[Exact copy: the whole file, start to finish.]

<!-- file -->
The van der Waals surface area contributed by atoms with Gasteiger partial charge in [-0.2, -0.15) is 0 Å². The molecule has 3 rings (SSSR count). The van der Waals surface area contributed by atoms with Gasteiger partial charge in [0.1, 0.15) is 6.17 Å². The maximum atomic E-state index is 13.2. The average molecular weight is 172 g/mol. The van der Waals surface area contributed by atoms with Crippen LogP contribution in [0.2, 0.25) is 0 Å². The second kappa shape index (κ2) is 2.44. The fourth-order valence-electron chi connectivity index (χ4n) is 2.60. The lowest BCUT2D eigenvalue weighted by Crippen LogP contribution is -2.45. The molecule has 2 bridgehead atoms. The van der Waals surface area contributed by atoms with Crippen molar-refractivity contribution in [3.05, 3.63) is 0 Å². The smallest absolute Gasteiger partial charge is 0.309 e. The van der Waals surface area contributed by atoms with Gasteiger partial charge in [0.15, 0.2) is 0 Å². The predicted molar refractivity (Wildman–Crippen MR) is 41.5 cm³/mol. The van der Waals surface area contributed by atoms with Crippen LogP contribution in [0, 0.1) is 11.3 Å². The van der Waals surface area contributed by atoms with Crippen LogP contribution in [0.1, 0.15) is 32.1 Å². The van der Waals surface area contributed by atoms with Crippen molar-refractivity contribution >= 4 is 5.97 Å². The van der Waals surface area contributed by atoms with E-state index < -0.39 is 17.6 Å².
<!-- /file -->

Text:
The van der Waals surface area contributed by atoms with Gasteiger partial charge in [-0.2, -0.15) is 0 Å². The molecule has 3 rings (SSSR count). The van der Waals surface area contributed by atoms with Gasteiger partial charge in [0.1, 0.15) is 6.17 Å². The maximum atomic E-state index is 13.2. The average molecular weight is 172 g/mol. The van der Waals surface area contributed by atoms with Crippen LogP contribution in [0.2, 0.25) is 0 Å². The second kappa shape index (κ2) is 2.44. The fourth-order valence-electron chi connectivity index (χ4n) is 2.60. The lowest BCUT2D eigenvalue weighted by Crippen LogP contribution is -2.45. The molecule has 2 bridgehead atoms. The van der Waals surface area contributed by atoms with Crippen molar-refractivity contribution in [3.05, 3.63) is 0 Å². The smallest absolute Gasteiger partial charge is 0.309 e. The van der Waals surface area contributed by atoms with Gasteiger partial charge in [0.15, 0.2) is 0 Å². The predicted molar refractivity (Wildman–Crippen MR) is 41.5 cm³/mol. The van der Waals surface area contributed by atoms with Crippen LogP contribution in [0, 0.1) is 11.3 Å². The van der Waals surface area contributed by atoms with Crippen LogP contribution in [0.1, 0.15) is 32.1 Å². The van der Waals surface area contributed by atoms with Crippen molar-refractivity contribution >= 4 is 5.97 Å². The van der Waals surface area contributed by atoms with E-state index < -0.39 is 17.6 Å².